You Thought Arizona Was Insane?

Then think twice! Virginia is disputing the crown of the most wackadoo state in the nation. Virginia’s governor has signed a law obligating all high school students to take at least one online course in order to be eligible to graduate.

This is simply bizarre, people. Online courses are notoriously worse and less productive than real contact courses (I’m preparing to teach an online course this summer, so I know what I’m talking about.) People take online courses out of necessity, when nothing better is available. Why force anybody to take an online course when there is no pressing necessity to do so?

In order to succeed in an online course, one needs to be a very responsible, organized individual. I can see such courses being successful when taught to adults. But high-school kids? There is no chance whatsoever that every high-school student in the state will have the capacity to succeed in such a course.

I also want to point out that the governor who signed this weird legislation represents the party that claims to be against excessive governmental intrusion into every aspect of people’s lives. Forcing students to take courses of a certain format just because the governor’s left ankle thinks it’s a good idea qualifies for excessive intrusion in my book.

18 thoughts on “You Thought Arizona Was Insane?

  1. Ah governor McDonnell, vice presidential hopeful… the things you do.

    I’m pretty convinced that he’s crazy, but I didn’t know about this aspect of his craziness. Thanks.


  2. I am not sure of the exact details, but I think Florida is even worse. They want to institute some kind of voucher program where the money would go not just to barely supervised charter schools, but to full online high schools too (yes, they exist). Again, not sure of the details, but sounds horrifying enough.


      1. Sounds awful. I’ve seen it in my current state, but it still isn’t actively promoted (probably because the governor is bent in destroying other things before public education).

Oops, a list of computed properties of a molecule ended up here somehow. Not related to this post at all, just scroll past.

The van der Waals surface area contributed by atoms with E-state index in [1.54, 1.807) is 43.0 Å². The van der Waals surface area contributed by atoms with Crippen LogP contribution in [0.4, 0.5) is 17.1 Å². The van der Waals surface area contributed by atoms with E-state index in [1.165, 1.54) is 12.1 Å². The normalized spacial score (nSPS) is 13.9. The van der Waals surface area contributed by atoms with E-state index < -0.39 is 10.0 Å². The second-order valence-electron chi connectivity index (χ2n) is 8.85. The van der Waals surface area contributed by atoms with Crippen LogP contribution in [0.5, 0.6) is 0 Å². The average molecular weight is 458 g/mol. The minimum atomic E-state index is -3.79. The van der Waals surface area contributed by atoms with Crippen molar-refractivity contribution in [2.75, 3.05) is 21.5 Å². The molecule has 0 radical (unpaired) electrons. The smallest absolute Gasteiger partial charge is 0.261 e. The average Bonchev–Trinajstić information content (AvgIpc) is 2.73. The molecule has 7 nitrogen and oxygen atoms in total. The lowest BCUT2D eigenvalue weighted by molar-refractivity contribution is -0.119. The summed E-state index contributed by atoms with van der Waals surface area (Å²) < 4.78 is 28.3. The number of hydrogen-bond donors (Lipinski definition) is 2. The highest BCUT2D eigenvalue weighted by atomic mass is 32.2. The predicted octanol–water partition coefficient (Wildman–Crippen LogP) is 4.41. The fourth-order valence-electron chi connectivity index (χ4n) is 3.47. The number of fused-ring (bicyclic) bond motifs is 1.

3. WOW WOW WOW. This makes me sputtering mad. I feel like Republcians won’t rest until they have completely destroyed the K-12 and the public university system in this country. I am horrified.


  4. “Forcing students to take courses of a certain format just because the governor’s left ankle thinks it’s a good idea qualifies for excessive intrusion in my book.”

    This is especially true seeing as either of the governor’s ankles don’t have brains, and so can’t think on their own. 🙂


  5. Ok. Why does Virginia Governor Robert F McDonnell a.k.a. Bob “Vaginal Probe” McDonnell as his detractors call him want everyone to take online courses. Maybe it’s the 670 million in educational funding cuts during 2010 or the fact that Virginia ranked 31th out of 41 states in the “race to the top” competition. Most of his campaign financial contributions come from Political Action committees with untraceable donors so we don’t know if the money came from people with a financial interest in this policy. He does say on his governor’s webpage “using new technology and pedagogy to replace outmoded methods of service delivery with cost-effective instructional programming.” I guess that he’s referring to your current class room practice.


  6. Translation: He’s been given lots of money by a company that makes software for education or an online school and wants to pay them back. Plus more online courses means he can fire more teachers and pay more administrators to his way of thinking. Win-win.


  7. That is possible. It also occurs to me, the governor may be getting a kickback from the online company.

    Totally OT: look at this really weird blog that I found because it is looking at me: … how to eat right (and more!) so as to get the baby of the gender you want. Bizarre.


  8. Ok. Here’s the smoking gun. The following quote is from the Washington Post. “K12 was the only private company present during talks (Virginia legislature)to craft that legislation (about online courses in Virginia). (Gov. )McDonnell has received $55,000 in campaign contributions from K12 or its executives since 2009, including a $15,000 payment to his political action committee this month.”

    K12 is the largest private online course producer in the States and is headquartered – quess where! – in Virginia.


    1. Ha! So people who suspected corruption from the outset were right. I just thought that this was an instance of silliness, nothing more. I now recognize that I was too near-sighted.


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